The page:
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Patient experience data as enacted: Sociomaterial perspectives and ‘singular-multiples’ in health care quality improvement research

Research output: Contribution to journalArticlepeer-review

Sara Donetto, Amit Desai, Giulia Zoccatelli, Davina Allen, Sally Brearley, Anne Marie Rafferty, Glenn Robert

Original languageEnglish
Pages (from-to)1032-1050
Number of pages19
JournalSociology of Health and Illness
Issue number4
Accepted/In press12 Mar 2021
PublishedMay 2021

Bibliographical note

Funding Information: This paper draws upon independent research funded by the National Institute for Health Research (NIHR). The views and opinions expressed by authors in this publication are those of the authors and do not necessarily reflect those of the NHS, the NIHR, NETSCC, the HS&DR programme or the Department of Health and Social Care. If there are verbatim quotations included in this publication the views and opinions expressed by the interviewees are those of the interviewees and do not necessarily reflect those of the authors, those of the NHS, the NIHR, NETSCC, the HS&DR programme or the Department of Health and Social Care. 1 Publisher Copyright: © 2021 The Authors. Sociology of Health & Illness published by John Wiley & Sons Ltd on behalf of Foundation for SHIL (SHIL). Copyright: Copyright 2021 Elsevier B.V., All rights reserved.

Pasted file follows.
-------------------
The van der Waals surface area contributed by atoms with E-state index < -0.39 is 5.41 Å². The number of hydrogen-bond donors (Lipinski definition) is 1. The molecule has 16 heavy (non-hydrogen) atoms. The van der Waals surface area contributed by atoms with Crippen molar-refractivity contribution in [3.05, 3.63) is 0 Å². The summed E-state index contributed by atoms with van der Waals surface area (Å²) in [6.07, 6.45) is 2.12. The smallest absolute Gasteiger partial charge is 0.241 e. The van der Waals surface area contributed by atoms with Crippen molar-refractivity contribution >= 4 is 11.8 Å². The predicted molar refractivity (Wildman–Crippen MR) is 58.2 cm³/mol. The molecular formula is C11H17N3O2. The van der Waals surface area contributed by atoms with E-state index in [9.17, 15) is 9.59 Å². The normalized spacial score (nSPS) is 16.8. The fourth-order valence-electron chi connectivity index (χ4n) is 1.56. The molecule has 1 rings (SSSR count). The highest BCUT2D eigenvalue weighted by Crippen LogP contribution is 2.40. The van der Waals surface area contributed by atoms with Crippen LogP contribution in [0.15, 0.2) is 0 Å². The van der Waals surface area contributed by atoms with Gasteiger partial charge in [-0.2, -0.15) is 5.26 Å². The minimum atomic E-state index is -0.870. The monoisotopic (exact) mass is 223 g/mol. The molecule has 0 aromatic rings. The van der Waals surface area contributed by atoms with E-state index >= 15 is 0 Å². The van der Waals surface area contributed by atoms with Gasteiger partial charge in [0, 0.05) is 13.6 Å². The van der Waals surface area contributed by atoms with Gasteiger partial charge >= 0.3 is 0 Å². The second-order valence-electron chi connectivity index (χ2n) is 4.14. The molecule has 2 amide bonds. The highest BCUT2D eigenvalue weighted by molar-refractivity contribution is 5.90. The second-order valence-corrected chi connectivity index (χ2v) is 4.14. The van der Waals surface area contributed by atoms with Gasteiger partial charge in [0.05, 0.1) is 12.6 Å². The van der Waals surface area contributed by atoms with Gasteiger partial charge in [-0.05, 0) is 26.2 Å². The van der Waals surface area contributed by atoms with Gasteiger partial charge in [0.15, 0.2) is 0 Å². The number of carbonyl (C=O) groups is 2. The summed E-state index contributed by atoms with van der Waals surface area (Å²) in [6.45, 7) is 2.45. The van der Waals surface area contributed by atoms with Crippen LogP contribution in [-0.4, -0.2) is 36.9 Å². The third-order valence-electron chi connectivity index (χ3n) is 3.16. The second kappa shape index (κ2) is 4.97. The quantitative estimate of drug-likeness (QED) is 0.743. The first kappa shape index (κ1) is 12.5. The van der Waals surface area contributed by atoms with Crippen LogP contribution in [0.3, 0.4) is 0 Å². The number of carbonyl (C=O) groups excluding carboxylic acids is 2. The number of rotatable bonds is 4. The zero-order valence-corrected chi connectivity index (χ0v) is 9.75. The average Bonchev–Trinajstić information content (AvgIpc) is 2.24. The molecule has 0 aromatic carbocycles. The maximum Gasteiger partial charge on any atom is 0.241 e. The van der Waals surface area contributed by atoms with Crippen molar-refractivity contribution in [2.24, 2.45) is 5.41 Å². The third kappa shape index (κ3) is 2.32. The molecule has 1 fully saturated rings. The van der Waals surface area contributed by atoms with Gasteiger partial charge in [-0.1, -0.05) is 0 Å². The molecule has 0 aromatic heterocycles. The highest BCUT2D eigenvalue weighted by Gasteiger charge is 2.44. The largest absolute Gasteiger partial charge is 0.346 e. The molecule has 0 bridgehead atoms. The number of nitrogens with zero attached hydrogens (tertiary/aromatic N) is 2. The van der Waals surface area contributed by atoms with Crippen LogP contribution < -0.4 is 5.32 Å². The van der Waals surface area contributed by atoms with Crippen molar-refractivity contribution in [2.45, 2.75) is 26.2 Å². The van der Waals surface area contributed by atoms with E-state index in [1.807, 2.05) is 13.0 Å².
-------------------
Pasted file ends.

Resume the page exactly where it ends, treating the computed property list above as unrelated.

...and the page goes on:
King's Authors


Over the last three decades, sociomaterial approaches to the study of health care practices have made an important contribution to the sociology of health care. Significant attention has been paid to the role of technology and artefacts in health care and the operation of actor-networks but less space has been given to questions of ontological multiplicity in health care practices. In this paper, we draw upon our study of patient experience data in five acute hospitals in England to illustrate how treating patient experience data as ‘singular-multiples’ can enable useful insights into patient experience data work in health care organisations. Our data was generated during 12 months of fieldwork at five participating hospitals and included organisational documents, field notes, informal and formal interviews with frontline and managerial staff and patient representatives at the study sites. We use the examples of the Friends and Family Test (FFT) and the National Cancer Patient Experience Survey (NCPES) in England to consider the multiple nature of data as it is enacted in practice and the work data does when coordinated as an entity in the singular. We argue that, and discuss how, the sociomaterial insights we discuss here are relevant to health care quality and improvement research and practice.

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